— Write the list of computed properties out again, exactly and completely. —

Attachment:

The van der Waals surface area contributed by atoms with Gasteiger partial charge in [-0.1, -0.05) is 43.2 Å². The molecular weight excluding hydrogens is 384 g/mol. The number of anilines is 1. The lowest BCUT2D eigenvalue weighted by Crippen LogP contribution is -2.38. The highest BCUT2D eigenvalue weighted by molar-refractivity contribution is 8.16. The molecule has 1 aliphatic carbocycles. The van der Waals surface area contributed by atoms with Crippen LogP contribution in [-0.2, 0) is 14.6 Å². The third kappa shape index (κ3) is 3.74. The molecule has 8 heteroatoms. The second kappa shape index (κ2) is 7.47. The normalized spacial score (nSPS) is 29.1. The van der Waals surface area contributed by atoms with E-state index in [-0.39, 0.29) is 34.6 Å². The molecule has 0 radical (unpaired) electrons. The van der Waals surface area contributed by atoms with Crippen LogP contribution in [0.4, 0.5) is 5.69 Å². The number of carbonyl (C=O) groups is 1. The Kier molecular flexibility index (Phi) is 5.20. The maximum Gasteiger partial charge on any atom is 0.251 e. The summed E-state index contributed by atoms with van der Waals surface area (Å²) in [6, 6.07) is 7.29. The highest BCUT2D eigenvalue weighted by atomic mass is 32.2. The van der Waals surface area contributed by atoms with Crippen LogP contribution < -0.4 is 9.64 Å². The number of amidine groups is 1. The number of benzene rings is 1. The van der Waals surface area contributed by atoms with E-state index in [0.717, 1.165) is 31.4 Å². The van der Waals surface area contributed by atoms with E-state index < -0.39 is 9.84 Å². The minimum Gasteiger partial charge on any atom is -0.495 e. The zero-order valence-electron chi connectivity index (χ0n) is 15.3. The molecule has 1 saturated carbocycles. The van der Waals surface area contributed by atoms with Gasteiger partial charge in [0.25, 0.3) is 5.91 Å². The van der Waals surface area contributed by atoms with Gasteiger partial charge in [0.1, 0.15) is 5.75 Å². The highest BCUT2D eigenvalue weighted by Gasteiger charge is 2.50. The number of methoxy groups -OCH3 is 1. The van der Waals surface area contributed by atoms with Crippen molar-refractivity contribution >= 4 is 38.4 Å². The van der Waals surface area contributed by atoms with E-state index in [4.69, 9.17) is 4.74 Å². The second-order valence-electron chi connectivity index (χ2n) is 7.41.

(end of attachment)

The van der Waals surface area contributed by atoms with Gasteiger partial charge in [-0.1, -0.05) is 43.2 Å². The molecular weight excluding hydrogens is 384 g/mol. The number of anilines is 1. The lowest BCUT2D eigenvalue weighted by Crippen LogP contribution is -2.38. The highest BCUT2D eigenvalue weighted by molar-refractivity contribution is 8.16. The molecule has 1 aliphatic carbocycles. The van der Waals surface area contributed by atoms with Crippen LogP contribution in [-0.2, 0) is 14.6 Å². The third kappa shape index (κ3) is 3.74. The molecule has 8 heteroatoms. The second kappa shape index (κ2) is 7.47. The normalized spacial score (nSPS) is 29.1. The van der Waals surface area contributed by atoms with E-state index in [-0.39, 0.29) is 34.6 Å². The molecule has 0 radical (unpaired) electrons. The van der Waals surface area contributed by atoms with Crippen LogP contribution in [0.4, 0.5) is 5.69 Å². The number of carbonyl (C=O) groups is 1. The Kier molecular flexibility index (Phi) is 5.20. The maximum Gasteiger partial charge on any atom is 0.251 e. The summed E-state index contributed by atoms with van der Waals surface area (Å²) in [6, 6.07) is 7.29. The highest BCUT2D eigenvalue weighted by atomic mass is 32.2. The van der Waals surface area contributed by atoms with Crippen LogP contribution < -0.4 is 9.64 Å². The number of amidine groups is 1. The number of benzene rings is 1. The van der Waals surface area contributed by atoms with E-state index in [0.717, 1.165) is 31.4 Å². The van der Waals surface area contributed by atoms with E-state index < -0.39 is 9.84 Å². The minimum Gasteiger partial charge on any atom is -0.495 e. The zero-order valence-electron chi connectivity index (χ0n) is 15.3. The molecule has 1 saturated carbocycles. The van der Waals surface area contributed by atoms with Gasteiger partial charge in [0.25, 0.3) is 5.91 Å². The van der Waals surface area contributed by atoms with Gasteiger partial charge in [0.1, 0.15) is 5.75 Å². The highest BCUT2D eigenvalue weighted by Gasteiger charge is 2.50. The number of methoxy groups -OCH3 is 1. The van der Waals surface area contributed by atoms with Crippen molar-refractivity contribution >= 4 is 38.4 Å². The van der Waals surface area contributed by atoms with E-state index in [4.69, 9.17) is 4.74 Å². The second-order valence-electron chi connectivity index (χ2n) is 7.41.